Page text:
UkraineAlert

Ukraine's economy is in crisis. Experts warn that the country's gross domestic product could shrink by 6 to 12 percent and inflation could exceed 40 percent in 2015, although one prominent economist put that figure in triple digits already. The war in eastern Ukraine has throttled the country's industrial capacity. To prevent the country from default, the International Monetary Fund (IMF) stepped in with a $40 billion international rescue package in March.

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The Ukrainian army faces growing criticism from within its ranks after humiliating defeats at Debaltseve and Ilovaisk in eastern Ukraine. When fighting broke out between Ukrainian forces and Russian-backed separatists, the Ukrainian military was weak and the state had to rely on volunteers. Of the fifty thousand Ukrainian troops in the field, 22 percent are loyal to volunteer battalions, according to one estimate. Now the Ukrainian government must address an inconvenient and pressing question that it has studiously ignored: how to integrate the more than seventy-nine semi-autonomous volunteer battalions into the military. The necessity to integrate the battalions goes beyond military necessity; this issue strikes at the heart of reform in post-Euromaidan Ukraine. The business as usual mixture of violence and politics can no longer be tolerated if the Ukrainian government has any hopes of reforming existing power structures.

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Ian Brzezinski: Our policy “conveys hesitancy and a lack of unity and determination. It has failed to convince Putin to reverse course. Indeed, it may have actually emboldened him.”   


The West's current strategy toward Russian President Vladimir Putin's aggression in Ukraine not only promises continued conflict in Ukraine but also poses an increased danger of wider war, the Atlantic Council's Ian Brzezinski told the US Senate this week.

If the West holds to its current course, Ukraine is likely in the next six to eighteen months to lose more territory and see an even weaker economy, while Russia's economy will likely be only somewhat weaker and its leaders marginally more isolated, Brzezinski, a Resident Senior Fellow in the Atlantic Council's Brent Scowcroft Center on International Security, said April 28 in testimony to the Senate Committee on Armed Services.

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Kyiv Mayor Vitali Klitschko is no pushover. The former professional boxer turned politician has never been knocked down in a professional boxing match. Known for his powerful punches, Klitschko's 87 percent knockout rate is the second-best knockout-to-fight ratio of any champion in heavyweight boxing history.

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Ukraine has a problem with global public relations. Despite its fundamentally compelling narrative—a recent democracy defending itself against a much larger, authoritarian neighbor—the country's efforts remain uncoordinated, unprofessional, and unfiltered. Even as the state relies on a worldwide diaspora in its struggle for survival, it shows few signs of effectively harnessing its expatriates and the sympathies of foreign audiences. Worst of all, it has not reached a consensus on what message it is trying to send to the wider world, largely abandoning the information space to its adversaries.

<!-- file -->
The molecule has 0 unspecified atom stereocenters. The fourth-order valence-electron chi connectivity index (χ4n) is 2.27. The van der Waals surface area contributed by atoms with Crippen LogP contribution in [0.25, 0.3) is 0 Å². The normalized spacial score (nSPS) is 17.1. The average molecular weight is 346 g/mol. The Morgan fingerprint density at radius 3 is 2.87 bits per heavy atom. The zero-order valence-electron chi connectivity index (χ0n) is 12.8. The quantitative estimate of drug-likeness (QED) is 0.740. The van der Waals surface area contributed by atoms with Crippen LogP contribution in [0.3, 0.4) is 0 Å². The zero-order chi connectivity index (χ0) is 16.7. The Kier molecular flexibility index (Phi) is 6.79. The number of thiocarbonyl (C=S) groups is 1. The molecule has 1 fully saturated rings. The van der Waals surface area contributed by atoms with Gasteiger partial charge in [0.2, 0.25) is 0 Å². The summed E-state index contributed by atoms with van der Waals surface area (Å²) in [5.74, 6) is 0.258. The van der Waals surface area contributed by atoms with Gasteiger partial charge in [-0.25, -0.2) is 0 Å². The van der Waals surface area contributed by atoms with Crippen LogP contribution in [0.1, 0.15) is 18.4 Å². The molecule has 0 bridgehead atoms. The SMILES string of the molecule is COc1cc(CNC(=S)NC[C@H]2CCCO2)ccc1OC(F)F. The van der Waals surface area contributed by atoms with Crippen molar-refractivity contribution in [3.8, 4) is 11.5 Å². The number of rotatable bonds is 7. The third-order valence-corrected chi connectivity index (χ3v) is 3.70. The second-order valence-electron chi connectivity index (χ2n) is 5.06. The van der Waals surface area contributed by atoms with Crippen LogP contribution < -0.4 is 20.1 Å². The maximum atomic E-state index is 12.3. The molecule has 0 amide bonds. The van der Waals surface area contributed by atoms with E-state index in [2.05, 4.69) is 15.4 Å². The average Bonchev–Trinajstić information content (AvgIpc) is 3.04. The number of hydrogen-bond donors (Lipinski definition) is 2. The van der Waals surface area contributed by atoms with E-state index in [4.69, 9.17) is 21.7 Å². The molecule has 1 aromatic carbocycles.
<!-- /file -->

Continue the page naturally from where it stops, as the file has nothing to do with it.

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In October 1949, as the defeated forces of Chiang Kai-shek fled to Taiwan and Mao Zedong declared the founding of the People's Republic of China, Republicans in Congress blamed Harry S. Truman for losing China. Some demanded a pivot from Europe to Asia in US foreign policy. Truman might have been persuaded a few years earlier when US relations with the USSR were cordial. After meeting Joseph Stalin in Potsdam in 1945, the American President wrote, "I like Stalin. He is straightforward. Knows what he wants and will compromise when he can't get it."

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A growing number of Russian analysts, in Russia and abroad, have taken to calling Vladimir Putin's regime "fascist." And they don't use the term casually or as a form of opprobrium. They mean that Putin's Russia genuinely resembles Mussolini's Italy or Hitler's Germany.

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Ilya Ponomarev has not slept in the same bed for more than a few nights since August 2014. The two-term legislator from Russia's third-largest city Novosibirsk has been living in exile since Russia's lower house of parliament, the Duma, stripped him of parliamentary immunity.

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Editor's note:

It's unfortunate that in a time of critical issues that legislation that disenfranchises certain, if often extreme, points of view looks like it's going to become law.

Ukrainian President Petro Poroshenko is expected to sign four laws on "decommunization," recently passed by Ukraine's parliament, which enact an official version of the nation's 20th century history. The laws ban Nazi and Communist symbols and the "public denial of the criminal nature of the Communist totalitarian regime 1917–1991," open former KGB archives, replace the Soviet term "Great Patriotic War" with Second World War, and provide public recognition to anyone who fought for Ukrainian independence in the 20th century.

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Ukraine will remain at the heart of the conflict between the US and Russia beyond the 2016 presidential election. In the polls, Americans are united on Ukraine; the majority of respondents support increased sanctions on the Kremlin. All of the major presidential candidates, save Senator Rand Paul, take a tough approach with Moscow and support arming Ukraine.

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